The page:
Royal Bank of Canada reports $3.2B third-quarter profit, beats expectations
Royal Bank of Canada believes the next few months will be difficult for the economy, despite detecting signs of a rebound.
Dave McKay, the Toronto bank's chief executive, said Wednesday that all eyes should be on the fall season as Canada continues to plot a recovery from the COVID-19 pandemic.
"While we are seeing early and encouraging signs of an economic rebound from the depths of March, uncertainty remains over the timing and shape of the recovery," McKay told financial analysts.
"The real test of the recovery will come once government support programs start to wind down. We anticipate the fall will be a challenging time."
To help Canadians cope, RBC has approved about 500,000 payment deferrals to customers and put aside $675 million for bad loans in its third quarter. That's up from $425 million at the same time last year, but down from $2.83 billion in the quarter before.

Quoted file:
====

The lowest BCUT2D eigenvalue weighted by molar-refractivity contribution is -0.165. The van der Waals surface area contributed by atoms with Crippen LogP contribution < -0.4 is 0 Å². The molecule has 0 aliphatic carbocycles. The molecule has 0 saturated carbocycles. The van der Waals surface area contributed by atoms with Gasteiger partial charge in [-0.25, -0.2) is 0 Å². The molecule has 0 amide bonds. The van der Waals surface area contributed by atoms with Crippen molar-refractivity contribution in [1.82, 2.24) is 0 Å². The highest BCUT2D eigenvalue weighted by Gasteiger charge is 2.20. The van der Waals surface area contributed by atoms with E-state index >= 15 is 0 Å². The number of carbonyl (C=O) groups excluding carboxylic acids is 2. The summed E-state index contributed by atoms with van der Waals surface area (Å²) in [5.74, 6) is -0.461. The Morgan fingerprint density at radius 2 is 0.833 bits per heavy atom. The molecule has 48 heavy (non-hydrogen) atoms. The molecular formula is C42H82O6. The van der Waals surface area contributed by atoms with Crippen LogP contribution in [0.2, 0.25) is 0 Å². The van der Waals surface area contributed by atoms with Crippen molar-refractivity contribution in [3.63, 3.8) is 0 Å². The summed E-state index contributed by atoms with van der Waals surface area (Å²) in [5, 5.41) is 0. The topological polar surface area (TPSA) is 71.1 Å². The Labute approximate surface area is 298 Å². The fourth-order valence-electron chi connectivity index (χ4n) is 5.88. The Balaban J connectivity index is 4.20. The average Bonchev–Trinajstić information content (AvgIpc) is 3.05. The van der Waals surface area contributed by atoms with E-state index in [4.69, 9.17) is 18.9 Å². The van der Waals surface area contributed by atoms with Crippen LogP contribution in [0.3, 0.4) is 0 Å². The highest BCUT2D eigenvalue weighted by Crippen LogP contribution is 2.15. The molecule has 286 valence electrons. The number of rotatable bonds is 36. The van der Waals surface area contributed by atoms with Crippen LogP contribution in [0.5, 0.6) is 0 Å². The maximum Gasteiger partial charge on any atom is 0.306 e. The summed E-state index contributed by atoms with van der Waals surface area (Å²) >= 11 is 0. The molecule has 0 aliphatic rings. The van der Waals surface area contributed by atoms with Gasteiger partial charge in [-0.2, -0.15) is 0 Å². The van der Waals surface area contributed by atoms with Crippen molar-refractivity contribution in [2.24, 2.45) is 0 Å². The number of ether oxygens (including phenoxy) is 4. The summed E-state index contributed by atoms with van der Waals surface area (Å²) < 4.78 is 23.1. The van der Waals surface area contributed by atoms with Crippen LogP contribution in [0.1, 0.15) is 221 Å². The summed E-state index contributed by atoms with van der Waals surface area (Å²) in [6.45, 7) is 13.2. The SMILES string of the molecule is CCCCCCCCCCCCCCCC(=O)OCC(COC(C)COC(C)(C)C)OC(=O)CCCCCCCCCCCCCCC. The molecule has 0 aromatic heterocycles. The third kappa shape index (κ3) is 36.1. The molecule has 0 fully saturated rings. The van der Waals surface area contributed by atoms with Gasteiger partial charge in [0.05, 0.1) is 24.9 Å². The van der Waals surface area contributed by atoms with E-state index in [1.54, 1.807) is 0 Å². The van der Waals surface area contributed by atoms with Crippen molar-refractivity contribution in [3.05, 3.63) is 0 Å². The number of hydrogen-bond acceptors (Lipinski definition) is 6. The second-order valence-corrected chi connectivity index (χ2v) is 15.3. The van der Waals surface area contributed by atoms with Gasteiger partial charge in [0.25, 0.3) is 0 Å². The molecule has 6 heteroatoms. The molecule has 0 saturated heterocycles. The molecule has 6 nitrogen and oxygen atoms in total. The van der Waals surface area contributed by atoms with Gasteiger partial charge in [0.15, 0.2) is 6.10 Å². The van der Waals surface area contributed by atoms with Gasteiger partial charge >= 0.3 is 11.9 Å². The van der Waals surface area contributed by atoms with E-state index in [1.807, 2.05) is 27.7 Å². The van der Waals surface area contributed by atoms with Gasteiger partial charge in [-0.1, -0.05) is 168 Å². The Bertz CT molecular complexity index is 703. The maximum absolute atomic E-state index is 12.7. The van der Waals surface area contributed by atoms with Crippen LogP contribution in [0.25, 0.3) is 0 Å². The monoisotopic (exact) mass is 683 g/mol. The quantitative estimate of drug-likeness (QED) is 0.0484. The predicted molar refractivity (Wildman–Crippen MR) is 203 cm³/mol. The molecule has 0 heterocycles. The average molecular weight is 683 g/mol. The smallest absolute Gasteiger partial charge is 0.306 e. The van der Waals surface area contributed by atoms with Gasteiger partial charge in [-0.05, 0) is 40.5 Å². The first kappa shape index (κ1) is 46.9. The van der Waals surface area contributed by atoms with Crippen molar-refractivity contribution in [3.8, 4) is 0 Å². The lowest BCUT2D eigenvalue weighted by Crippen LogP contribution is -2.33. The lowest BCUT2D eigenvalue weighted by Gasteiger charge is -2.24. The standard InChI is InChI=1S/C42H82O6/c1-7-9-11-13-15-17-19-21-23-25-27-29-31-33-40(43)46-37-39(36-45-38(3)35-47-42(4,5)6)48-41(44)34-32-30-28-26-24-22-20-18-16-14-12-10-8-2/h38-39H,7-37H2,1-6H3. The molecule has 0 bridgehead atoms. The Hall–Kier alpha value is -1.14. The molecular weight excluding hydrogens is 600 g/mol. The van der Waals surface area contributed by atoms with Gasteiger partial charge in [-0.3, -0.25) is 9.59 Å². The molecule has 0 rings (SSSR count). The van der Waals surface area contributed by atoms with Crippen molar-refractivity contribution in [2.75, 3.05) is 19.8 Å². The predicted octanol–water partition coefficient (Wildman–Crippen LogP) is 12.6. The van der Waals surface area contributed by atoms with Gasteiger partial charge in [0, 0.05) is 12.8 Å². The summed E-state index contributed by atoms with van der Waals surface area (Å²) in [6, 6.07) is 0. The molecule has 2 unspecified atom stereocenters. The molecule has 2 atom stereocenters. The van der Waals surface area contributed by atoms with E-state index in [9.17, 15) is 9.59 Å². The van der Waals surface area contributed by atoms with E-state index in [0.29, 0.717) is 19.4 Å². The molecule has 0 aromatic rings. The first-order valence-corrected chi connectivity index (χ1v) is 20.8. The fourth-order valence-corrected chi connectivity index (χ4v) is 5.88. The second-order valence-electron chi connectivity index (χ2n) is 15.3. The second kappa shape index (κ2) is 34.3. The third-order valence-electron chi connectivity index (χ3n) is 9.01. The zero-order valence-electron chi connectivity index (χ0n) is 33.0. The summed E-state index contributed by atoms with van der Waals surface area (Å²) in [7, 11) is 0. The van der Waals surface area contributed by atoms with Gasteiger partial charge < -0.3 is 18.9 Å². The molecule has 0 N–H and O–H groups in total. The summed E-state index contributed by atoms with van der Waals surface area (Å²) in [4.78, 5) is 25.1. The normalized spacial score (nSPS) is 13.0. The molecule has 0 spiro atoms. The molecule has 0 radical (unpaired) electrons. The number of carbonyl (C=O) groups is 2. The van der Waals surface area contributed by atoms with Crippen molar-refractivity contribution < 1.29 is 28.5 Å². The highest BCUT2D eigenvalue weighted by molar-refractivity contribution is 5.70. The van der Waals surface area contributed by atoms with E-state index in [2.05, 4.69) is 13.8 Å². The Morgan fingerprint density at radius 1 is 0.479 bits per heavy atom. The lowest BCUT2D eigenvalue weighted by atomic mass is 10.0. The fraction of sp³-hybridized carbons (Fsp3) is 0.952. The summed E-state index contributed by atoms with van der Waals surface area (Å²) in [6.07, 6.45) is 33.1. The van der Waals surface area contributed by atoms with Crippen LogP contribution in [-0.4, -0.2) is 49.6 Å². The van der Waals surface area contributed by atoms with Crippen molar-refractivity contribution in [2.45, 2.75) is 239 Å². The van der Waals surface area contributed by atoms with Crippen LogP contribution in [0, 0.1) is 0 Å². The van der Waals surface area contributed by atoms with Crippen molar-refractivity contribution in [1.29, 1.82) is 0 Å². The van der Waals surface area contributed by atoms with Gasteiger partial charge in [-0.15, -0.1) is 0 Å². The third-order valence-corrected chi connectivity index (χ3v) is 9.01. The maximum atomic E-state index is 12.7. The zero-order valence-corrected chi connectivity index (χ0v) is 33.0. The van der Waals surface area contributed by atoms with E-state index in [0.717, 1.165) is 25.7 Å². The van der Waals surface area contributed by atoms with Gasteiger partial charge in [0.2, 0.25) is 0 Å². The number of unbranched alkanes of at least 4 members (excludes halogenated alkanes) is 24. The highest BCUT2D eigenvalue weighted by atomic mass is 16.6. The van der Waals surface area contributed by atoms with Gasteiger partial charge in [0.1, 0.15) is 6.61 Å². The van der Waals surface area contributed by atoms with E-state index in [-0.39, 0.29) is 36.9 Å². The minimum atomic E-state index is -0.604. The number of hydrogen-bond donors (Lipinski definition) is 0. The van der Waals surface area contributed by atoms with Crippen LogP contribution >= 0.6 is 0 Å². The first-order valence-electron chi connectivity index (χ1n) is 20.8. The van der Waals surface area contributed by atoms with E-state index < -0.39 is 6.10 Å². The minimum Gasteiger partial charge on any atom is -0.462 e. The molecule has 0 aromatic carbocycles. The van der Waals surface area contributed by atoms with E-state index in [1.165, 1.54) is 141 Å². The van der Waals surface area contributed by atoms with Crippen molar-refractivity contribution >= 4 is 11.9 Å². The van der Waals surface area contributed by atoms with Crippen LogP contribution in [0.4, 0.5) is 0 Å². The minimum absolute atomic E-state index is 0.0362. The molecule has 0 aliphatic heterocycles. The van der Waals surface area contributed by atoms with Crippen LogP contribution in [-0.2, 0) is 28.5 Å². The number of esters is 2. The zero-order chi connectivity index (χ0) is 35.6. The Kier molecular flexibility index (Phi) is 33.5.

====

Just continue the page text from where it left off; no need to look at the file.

McKay expects most clients will resume making payments as soon as their deferrals expire, and said the bank's risk level from the deferrals has been reduced "significantly" as many clients saw their deferral programs wrap at the end of July.
His comments came as the bank reported a profit of $3.20 billion — or $2.20 per diluted share — in its third quarter, compared with $3.26 billion — or $2.22 per diluted share — a year earlier.
Revenue totalled $12.92 billion, up from $11.54 billion in the same quarter last year.
On an adjusted basis, RBC says it earned $2.23 per diluted share in its latest quarter, compared with an adjusted profit of $2.26 per diluted share a year ago.
Analysts on average had expected an adjusted profit of $1.81 per share, according to financial markets data firm Refinitiv.
The result was bolstered by record earnings in RBC capital markets and solid earnings in insurance.